Application Development

Create Views in SQL

All Dynamic pages in Stewardship Tier are based on a view.

Refer to SQL Code Guidelines and View Quick Reference for more general information.

When creating page views:

  • Do not include Order By statements. The Order By page property in Stewardship Tier must be used. Refer to Assign Page Properties to a Dynamic Page for more information.
  • Name the column names in the table so that the contents of the column are self-explanatory.
  • Do not alias column names in views solely for display purposes unless it is necessary to avoid duplicate column names in a view or to avoid adding labels and tabs. Translations in Stewardship Tier can be defined to change a column name. Refer to Catalogs for more information.
  • Only include the necessary tables.
  • For labels and tabs (column properties in Stewardship Tier), enter NULL in the column and enter the name of the label or tab in the Alias field. Refer to Add a Label and Add a tab for more information.
  • Only fields that are present in the page’s view and associated table from the page definition are supported for input and edit. However, other tables and/or fields can be joined in the view to provide and display read-only supporting information.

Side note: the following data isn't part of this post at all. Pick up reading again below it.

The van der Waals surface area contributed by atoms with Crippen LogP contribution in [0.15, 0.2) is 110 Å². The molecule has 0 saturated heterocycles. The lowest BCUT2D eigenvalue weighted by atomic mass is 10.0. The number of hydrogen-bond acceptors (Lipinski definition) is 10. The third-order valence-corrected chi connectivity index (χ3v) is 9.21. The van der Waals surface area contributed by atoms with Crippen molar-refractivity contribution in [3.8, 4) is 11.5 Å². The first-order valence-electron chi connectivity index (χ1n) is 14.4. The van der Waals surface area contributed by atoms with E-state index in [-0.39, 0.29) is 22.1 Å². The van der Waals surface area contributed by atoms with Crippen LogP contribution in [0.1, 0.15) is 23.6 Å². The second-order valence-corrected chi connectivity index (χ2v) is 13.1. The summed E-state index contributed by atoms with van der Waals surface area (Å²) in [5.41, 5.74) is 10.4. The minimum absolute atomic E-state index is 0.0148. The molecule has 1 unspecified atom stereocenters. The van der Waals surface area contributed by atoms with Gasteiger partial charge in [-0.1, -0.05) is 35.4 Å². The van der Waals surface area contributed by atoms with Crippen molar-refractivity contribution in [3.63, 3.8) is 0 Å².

• Functions can be used to display content in a column, but can affect performance. A field that displays data from a function is read-only and cannot be updated.
  • Use a view to reference tables in another database. The most common use of this practice is when referencing Collect (dgSAP) tables or Stewardship Tier tables.
  • A view can also be used in a page property as a table selection as long as the required key(s) are listed in the view and properly defined in a column property. 
  • Do not add boareserved columns to views (except for the boaStatus column). Refer to Append Syniti Reserved Columns to Tables for more information.

View Type refers to both the configuration of the page’s data views (Horizontal, Vertical, etc.) as well as the Page Column View Type specification. During page design, the Application Designer has to consider fast page load, versus the quantity of relevant data that displays on the page.

This section contains the following topics:

SQL View, Function, and Procedure Design

Non-schema object design is the next most important thing above table design when creating a WebApp. When lightweight and efficient, even complex functions, views, and procedures can be implemented with little overhead.